Herbivore exclosures strongly reduced rates of algal consumption compared to uncaged plots (t=-3.671, df=9.87, p=.004). While algal losses did occur within herbivore exclosures, it was reduced by ~75% to 0.567

0.320 g d


lost (mean

SE, ESM Fig S2) from 2.333

0.359 g d


lost in open plots

Evaluation of the effectiveness of the nutrient enrichment treatment

The effectiveness of nutrient enrichment was evaluated by collecting seawater from within and outside of nutrient enrichment plots and analyzing their nutrient content (following Wartian 2006). Samples were collected in November 2008 during the non-upwelling season. Three samples were taken at each of four nutrient enrichment plots with samples collected from directly above the nutrient diffuser and from 2 m shoreward of the nutrient diffuser. Samples were collected

24 hr after deployment of nutrient diffusers and by opening empty acid-washed


125 mL Nalgene bottles within 2 cm of the reef surface. Water samples were placed in a refrigerator in the dark while waiting to be processed and then filtered through a GF/C Whatman glass microfiber filter using a handpump. After filtration, samples were kept frozen until they were analyzed at the UC Davis

Analytical laboratory for total N (via total combustion method, which measures all forms of nitrogen, both organic and inorganic, by conversion into nitric oxide, which is then measured with a chemiluminescent detector). Data were analyzed using a mixed-effects model with distance (0 vs 2 m) as a fixed effect and plot as a random effect (using the lme function from the nlme package in R).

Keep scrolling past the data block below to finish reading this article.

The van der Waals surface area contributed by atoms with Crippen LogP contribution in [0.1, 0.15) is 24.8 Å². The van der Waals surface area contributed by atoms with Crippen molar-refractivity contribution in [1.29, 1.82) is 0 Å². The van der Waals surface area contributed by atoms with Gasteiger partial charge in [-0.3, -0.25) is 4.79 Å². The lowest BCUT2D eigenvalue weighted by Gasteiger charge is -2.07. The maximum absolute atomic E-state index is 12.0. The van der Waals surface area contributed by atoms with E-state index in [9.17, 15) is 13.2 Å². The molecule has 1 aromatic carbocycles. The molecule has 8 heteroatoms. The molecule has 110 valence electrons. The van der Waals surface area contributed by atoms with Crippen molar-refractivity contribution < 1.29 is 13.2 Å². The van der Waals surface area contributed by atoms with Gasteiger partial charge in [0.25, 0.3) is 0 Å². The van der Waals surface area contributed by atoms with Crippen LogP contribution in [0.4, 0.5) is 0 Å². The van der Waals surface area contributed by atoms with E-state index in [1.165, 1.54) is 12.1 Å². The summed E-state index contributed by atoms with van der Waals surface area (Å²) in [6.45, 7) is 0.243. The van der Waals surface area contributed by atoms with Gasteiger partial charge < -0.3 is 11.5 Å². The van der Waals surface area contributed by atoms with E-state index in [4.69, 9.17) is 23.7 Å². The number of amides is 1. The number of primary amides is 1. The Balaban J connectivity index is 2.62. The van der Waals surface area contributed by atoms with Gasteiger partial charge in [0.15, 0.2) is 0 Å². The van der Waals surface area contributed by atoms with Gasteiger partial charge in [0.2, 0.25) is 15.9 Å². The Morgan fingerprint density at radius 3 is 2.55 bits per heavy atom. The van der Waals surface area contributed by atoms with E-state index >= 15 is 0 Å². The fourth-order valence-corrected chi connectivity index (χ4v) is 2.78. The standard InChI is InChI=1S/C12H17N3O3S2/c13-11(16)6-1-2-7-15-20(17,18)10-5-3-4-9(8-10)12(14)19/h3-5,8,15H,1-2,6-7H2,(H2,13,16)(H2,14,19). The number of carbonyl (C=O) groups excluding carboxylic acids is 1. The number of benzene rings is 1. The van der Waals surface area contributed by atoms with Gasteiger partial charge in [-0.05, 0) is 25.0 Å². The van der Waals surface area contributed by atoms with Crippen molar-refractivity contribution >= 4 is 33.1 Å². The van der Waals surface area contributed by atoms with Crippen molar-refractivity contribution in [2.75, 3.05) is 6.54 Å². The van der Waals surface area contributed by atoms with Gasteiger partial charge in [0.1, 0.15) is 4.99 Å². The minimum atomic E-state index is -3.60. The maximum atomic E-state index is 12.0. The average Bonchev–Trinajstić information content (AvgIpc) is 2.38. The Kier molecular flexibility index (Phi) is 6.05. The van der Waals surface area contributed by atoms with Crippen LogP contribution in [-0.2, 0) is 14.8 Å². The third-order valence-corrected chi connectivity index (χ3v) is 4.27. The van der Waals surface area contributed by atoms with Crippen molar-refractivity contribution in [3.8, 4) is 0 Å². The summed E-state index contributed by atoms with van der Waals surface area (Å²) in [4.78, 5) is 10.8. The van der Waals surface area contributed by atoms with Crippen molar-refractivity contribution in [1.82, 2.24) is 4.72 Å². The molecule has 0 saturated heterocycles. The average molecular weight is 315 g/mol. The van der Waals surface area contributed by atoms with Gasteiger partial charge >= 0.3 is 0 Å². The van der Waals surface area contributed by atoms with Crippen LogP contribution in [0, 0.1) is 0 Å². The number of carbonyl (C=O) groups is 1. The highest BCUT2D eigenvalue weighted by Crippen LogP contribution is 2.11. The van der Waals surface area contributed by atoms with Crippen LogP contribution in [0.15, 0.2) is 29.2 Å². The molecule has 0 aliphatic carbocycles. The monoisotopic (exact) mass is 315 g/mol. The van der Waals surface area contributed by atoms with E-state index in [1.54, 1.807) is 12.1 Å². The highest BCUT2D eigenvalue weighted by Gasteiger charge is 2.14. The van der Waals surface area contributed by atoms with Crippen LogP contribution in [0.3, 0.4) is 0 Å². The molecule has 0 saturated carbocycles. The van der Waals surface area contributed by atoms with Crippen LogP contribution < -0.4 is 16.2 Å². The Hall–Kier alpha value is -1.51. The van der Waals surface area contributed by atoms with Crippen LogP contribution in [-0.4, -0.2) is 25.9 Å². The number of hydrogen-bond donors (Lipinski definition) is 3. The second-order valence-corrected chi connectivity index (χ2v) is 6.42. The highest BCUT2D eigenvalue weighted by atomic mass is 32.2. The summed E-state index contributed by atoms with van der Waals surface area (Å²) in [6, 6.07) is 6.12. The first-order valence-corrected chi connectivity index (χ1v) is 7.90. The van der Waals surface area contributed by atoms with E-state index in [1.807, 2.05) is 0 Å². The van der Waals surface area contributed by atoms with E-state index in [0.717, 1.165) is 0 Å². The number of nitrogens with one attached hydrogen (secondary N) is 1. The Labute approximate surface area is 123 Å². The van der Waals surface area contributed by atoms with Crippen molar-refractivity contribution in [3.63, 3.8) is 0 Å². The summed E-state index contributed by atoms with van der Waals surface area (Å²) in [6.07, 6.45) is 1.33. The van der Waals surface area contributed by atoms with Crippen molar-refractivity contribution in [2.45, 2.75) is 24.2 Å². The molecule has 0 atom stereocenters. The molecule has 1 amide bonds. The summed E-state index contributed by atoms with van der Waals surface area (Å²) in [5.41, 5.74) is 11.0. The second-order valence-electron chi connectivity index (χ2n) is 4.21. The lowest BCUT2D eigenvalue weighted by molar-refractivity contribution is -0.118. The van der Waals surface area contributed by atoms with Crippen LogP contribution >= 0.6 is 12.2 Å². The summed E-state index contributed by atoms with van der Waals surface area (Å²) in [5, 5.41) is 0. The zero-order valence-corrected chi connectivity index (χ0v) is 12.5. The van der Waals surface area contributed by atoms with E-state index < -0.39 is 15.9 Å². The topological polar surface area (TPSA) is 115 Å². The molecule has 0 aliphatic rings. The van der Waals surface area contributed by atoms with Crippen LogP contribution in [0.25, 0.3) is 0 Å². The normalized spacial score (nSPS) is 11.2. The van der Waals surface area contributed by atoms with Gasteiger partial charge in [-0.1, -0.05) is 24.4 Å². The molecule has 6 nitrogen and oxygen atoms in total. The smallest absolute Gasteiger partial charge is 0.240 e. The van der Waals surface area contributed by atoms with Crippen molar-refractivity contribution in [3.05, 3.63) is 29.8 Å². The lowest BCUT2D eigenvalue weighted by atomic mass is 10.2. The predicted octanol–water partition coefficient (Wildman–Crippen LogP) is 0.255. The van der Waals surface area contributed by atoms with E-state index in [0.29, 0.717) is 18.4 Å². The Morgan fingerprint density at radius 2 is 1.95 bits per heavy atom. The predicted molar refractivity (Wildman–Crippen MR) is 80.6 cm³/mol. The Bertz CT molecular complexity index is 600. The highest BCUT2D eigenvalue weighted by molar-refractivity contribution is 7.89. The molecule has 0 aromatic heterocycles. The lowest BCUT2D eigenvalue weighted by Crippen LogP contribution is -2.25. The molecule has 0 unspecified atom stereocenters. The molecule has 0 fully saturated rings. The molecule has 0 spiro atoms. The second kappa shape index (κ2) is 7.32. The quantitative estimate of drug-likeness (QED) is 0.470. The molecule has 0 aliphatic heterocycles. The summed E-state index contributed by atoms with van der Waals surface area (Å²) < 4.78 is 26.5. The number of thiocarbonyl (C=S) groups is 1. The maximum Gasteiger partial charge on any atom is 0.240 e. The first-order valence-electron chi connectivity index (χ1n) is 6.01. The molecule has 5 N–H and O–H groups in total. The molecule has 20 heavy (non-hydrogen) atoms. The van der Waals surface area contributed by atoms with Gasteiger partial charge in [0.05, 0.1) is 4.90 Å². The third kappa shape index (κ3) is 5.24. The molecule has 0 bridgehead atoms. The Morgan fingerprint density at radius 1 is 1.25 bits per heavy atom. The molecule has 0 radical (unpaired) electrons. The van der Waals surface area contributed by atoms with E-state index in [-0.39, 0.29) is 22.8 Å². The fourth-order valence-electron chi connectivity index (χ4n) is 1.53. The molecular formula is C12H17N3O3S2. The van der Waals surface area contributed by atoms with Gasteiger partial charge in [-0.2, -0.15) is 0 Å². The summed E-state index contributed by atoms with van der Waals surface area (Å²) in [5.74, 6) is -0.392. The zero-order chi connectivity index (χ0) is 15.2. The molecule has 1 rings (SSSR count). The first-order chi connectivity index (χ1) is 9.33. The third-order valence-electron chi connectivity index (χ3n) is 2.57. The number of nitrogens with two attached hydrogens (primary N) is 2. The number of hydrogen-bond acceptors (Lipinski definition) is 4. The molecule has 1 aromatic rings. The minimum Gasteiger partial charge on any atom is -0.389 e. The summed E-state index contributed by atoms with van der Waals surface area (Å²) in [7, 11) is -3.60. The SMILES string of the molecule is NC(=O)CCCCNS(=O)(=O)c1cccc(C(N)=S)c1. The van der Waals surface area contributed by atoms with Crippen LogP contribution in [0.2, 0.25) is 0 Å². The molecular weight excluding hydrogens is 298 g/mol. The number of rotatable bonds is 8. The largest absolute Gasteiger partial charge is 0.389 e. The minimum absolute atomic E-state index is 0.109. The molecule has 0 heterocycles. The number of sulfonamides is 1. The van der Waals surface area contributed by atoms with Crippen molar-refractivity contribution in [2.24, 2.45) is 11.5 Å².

Water column levels of total N were almost two times higher at the nutrient diffusers (27


 mol L


; ESM Fig. S3) than 2 m away (14


 mol L


) with the

2 m samples similar to ambient non-upwelling conditions measured in the Gulf of

Panama (D’Croz and O’Dea 2007). This difference was statistically significant

(fixed effect of distance:






<.0001; random intercept SD=0.10) indicating that our manipulations were able to raise nutrient supply in nutrient enrichment plots.

Supplemental figure legends

Figure S1. Percent cover of different substrate types across treatments at each time point. Different colors represent different substrate types: gold=coral, green=macroalgae, brown=turf algae, pink=CCA, grey=sediment.

Figure S2. Herbivory rates measured in caged and uncaged plots to measure the effectiveness of herbivore exclosures.


Figure S3. Nutrient levels measured from water collected within nutrient enrichment plots (0 m) and outside of plots (2 m).

Supplemental tables

Table S1.

Results of multivariate 3-factor permutational MANOVA comparing initial benthic composition between treatments. Analysis was done using change in percent cover of coral, macroalgae, turf algae, and CCA as multiple response variables. Analyses were done using Euclidean distances and results are based on

10,000 permutations.

3-factor PERMANOVA on initial community composition

Factor df pseudo-F P




Caging x Nutrients

Caging x Sediment

Nutrients x Sediment

Caging x Nutrients x Sediment








0.62 0.553

0.60 0.566

0.43 0.680

0.77 0.467

2.19 0.115

1.33 0.256

1.71 0.171

Table S2.

T-test comparing percent cover of each benthic community member between ambient condition plots and cage control plots for different time points. a) Initial time point

Community member



Turf algae

CCA b) Week 6

Community member



Turf algae

df T P

3.72 1.73 0.163

3.10 -1.79 0.168

6.33 -0.51 0.626

4.49 1.38 0.232

df T P

4.38 1.35 0.243

3.31 -1.39 0.251

4.94 -0.01 0.996


CCA c) Week 12

Community member



Turf algae

CCA d) Week 18

Community member



Turf algae

CCA e) Week 24

Community member



Turf algae


4.37 -0.72 0.508

df T P

3.55 1.24 0.292

3.13 -1.02 0.381

4.87 -0.03 0.974

4.36 -0.60 0.581

df T P

4.87 0.94 0.390

3.95 -0.36 0.734

3.61 -0.27 0.358

6.76 -0.44 0.675




0.02 0.986

6.61 0.04 0.973

6.94 -0.27 0.796

3.00 -1.64 0.199